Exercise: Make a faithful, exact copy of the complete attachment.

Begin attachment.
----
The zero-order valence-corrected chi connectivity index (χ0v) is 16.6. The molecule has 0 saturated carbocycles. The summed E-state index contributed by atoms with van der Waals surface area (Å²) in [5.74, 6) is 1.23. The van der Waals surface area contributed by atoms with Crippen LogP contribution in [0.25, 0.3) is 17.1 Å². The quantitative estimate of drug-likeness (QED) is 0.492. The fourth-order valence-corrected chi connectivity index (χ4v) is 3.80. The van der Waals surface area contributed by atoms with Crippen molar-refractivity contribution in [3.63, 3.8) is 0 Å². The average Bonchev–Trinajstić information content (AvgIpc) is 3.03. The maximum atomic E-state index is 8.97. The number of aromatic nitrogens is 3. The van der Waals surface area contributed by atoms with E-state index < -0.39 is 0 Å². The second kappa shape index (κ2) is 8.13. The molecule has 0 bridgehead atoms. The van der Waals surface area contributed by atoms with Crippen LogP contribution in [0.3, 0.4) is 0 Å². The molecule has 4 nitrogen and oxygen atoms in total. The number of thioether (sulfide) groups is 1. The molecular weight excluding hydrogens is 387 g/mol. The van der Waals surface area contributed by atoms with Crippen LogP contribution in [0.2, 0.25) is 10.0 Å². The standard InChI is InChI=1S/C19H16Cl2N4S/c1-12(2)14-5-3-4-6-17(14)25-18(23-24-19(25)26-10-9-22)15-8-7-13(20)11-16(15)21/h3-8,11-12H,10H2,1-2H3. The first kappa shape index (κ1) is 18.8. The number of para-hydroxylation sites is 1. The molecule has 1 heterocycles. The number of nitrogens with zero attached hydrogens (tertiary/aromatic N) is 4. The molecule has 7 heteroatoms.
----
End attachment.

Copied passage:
The zero-order valence-corrected chi connectivity index (χ0v) is 16.6. The molecule has 0 saturated carbocycles. The summed E-state index contributed by atoms with van der Waals surface area (Å²) in [5.74, 6) is 1.23. The van der Waals surface area contributed by atoms with Crippen LogP contribution in [0.25, 0.3) is 17.1 Å². The quantitative estimate of drug-likeness (QED) is 0.492. The fourth-order valence-corrected chi connectivity index (χ4v) is 3.80. The van der Waals surface area contributed by atoms with Crippen molar-refractivity contribution in [3.63, 3.8) is 0 Å². The average Bonchev–Trinajstić information content (AvgIpc) is 3.03. The maximum atomic E-state index is 8.97. The number of aromatic nitrogens is 3. The van der Waals surface area contributed by atoms with E-state index < -0.39 is 0 Å². The second kappa shape index (κ2) is 8.13. The molecule has 0 bridgehead atoms. The van der Waals surface area contributed by atoms with Crippen LogP contribution in [0.3, 0.4) is 0 Å². The molecule has 4 nitrogen and oxygen atoms in total. The number of thioether (sulfide) groups is 1. The molecular weight excluding hydrogens is 387 g/mol. The van der Waals surface area contributed by atoms with Crippen LogP contribution in [0.2, 0.25) is 10.0 Å². The standard InChI is InChI=1S/C19H16Cl2N4S/c1-12(2)14-5-3-4-6-17(14)25-18(23-24-19(25)26-10-9-22)15-8-7-13(20)11-16(15)21/h3-8,11-12H,10H2,1-2H3. The first kappa shape index (κ1) is 18.8. The number of para-hydroxylation sites is 1. The molecule has 1 heterocycles. The number of nitrogens with zero attached hydrogens (tertiary/aromatic N) is 4. The molecule has 7 heteroatoms.